School officials around Long Island who spoke with Newsday greeted the new guidelines with cautious optimism.

Jack Perna, superintendent of the Montauk school district, said he welcomed the governor's revamped protocols.

“Hopefully, any new variants of this virus will not get any more aggressive and our return to full normalcy will continue,” he said.

Randy Stith, president of the Hempstead Board of Education, lauded the changes and said the district will continue to serve as a free COVID-19 testing site for the community, encourage hand washing and provide hand sanitizer throughout school buildings. Although masks are not mandatory, people who want to wear them are free to do so, he said.

“I'm glad it is relatively congruent with what the CDC is recommending. It definitely gives school districts a clear sense that we are truly getting back to normal, which is great for kids," said Michael Hynes, superintendent of the Port Washington district. "And I like the fact that we're really focused on making sure kids are in school instead of being outside of school.”

If students want or need to wear masks, that is their prerogative, he said.

"Everybody must respect that," Hynes said. "That really ties into a social and emotional well-being of our staff and students. And that is paramount."

Some Long Islanders were happy to see quarantine rules relaxed while others said they were concerned about future waves of COVID-19.

Edwin Torres, who recently graduated from St. John the Baptist High School in West Islip, welcomed the changes. The 17-year old-from Amityville said he was frustrated by how much classroom time he lost because of mandatory quarantine rules.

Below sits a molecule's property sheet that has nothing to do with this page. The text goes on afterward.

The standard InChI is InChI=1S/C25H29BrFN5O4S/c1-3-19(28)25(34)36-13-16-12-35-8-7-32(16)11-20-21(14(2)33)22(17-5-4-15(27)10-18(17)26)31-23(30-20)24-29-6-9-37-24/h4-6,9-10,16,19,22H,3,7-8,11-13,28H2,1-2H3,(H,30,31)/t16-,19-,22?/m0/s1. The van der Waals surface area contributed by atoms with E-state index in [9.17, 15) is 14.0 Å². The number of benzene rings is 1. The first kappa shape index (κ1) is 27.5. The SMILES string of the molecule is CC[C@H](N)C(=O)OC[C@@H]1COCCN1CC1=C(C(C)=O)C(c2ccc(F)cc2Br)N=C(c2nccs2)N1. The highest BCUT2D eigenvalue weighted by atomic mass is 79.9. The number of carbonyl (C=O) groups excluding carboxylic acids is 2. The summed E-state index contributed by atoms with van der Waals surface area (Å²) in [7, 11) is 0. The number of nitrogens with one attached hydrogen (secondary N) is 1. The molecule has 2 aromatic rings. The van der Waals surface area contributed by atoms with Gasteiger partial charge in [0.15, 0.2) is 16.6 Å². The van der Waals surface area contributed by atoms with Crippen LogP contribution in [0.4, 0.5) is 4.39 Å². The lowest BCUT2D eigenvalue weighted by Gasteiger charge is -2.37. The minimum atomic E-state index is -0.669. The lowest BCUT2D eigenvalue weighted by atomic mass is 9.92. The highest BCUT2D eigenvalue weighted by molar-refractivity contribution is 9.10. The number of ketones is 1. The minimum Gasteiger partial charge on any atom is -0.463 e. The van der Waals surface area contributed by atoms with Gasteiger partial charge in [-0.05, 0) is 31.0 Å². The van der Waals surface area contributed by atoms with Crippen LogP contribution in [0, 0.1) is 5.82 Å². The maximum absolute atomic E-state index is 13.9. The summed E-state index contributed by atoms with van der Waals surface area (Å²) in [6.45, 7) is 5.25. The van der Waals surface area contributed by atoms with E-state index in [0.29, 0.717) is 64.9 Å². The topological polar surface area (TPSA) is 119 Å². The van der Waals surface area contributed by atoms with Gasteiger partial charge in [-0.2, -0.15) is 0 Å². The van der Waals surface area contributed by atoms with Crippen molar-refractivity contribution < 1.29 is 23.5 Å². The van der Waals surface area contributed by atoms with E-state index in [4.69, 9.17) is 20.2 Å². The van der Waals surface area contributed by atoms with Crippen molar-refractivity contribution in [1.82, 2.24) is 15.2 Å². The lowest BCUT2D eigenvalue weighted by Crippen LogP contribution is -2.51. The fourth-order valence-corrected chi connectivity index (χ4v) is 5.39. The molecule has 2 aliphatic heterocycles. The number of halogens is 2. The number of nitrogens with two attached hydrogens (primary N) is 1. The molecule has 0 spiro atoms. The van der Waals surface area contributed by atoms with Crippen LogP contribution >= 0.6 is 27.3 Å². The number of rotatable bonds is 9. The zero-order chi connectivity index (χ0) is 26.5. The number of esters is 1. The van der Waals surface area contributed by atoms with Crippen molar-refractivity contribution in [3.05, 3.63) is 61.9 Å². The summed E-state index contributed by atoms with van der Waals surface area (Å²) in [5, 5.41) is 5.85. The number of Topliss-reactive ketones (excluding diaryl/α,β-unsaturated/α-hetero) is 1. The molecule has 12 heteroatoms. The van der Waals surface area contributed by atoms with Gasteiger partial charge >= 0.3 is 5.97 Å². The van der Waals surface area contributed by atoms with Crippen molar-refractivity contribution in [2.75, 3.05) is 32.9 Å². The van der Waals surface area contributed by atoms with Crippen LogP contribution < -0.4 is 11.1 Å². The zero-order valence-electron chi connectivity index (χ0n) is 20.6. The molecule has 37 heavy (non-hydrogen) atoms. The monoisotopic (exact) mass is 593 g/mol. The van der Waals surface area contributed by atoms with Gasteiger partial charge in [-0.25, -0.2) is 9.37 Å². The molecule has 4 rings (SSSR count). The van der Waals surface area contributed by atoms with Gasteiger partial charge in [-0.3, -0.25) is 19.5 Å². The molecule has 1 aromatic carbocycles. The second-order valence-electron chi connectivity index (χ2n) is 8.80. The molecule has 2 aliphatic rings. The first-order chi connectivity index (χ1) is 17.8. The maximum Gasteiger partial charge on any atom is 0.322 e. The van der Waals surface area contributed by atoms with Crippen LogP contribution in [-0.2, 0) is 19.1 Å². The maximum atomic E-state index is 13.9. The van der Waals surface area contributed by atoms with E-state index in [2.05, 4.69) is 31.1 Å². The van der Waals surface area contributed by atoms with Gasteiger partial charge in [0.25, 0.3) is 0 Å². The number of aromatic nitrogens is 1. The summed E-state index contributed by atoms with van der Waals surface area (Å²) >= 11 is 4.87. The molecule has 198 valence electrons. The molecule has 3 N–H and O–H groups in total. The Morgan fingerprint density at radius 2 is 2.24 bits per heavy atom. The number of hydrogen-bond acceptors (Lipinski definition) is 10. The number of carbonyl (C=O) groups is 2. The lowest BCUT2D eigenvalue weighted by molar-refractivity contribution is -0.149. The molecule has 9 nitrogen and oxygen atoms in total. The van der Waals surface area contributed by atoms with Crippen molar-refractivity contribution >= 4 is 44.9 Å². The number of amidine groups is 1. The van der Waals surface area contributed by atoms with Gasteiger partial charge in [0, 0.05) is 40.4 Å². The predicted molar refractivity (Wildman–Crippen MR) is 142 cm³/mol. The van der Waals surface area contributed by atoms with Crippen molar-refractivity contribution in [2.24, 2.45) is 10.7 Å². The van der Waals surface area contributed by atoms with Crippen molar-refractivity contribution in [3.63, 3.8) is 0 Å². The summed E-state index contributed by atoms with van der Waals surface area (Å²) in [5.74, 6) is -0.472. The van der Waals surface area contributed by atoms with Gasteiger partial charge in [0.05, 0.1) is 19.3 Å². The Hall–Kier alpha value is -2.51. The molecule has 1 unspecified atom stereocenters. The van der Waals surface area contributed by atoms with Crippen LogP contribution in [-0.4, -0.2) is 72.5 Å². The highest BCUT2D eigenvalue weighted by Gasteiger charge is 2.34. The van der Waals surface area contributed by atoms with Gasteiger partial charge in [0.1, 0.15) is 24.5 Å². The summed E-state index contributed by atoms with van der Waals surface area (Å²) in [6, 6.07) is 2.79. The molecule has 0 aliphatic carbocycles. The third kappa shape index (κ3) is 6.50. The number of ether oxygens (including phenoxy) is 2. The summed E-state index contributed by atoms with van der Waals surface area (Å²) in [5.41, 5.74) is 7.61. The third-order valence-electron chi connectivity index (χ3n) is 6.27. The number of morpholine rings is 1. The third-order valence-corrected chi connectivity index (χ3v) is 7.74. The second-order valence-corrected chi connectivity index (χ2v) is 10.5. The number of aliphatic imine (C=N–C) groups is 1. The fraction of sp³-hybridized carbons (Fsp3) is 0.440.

“I had a lot of classes I missed and it’s not easy to learn online,” he said.

But Kamyce Tyson-Cardona, 22,  said she thinks COVID-19 rules should be tightened up. “COVID is definitely still out here,” said Tyson-Cardona from Amityville. “I don’t know why people think it has gone away.”

Jodi Gunther, of Babylon, said people should focus on their own actions in an effort to stay safe as the pandemic continues.

 “We have to find a way to work around it, if that means relaxing rules and being more personally responsible on the other end, that’s what you have to do," she said.

With Cecilia Dowd

Changes to COVID-19 school protocols

  • The state is no longer recommending that schools use screening to randomly test people with no COVID-19 symptoms. Schools can choose to give COVID-19 tests to students who participate in “close contact” activities but there is no requirement.
  • If a student or teacher tests positive for COVID-19 they must stay home for at least five days. If their symptoms have resolved, they can return to school and should wear a mask until Day 10.
  • Students and staff members exposed to COVID-19 should wear a well-fitting mask or respirator for 10 days. They should get tested five days after close contact or sooner if they develop symptoms. These rules are the same even if the individual is vaccinated or has a prior history of COVID-19 infection.
  • If you have two sequential negative antigen tests taken 48 hours apart, you may remove your mask sooner than day 10, according to the Centers for Disease Control and Prevention.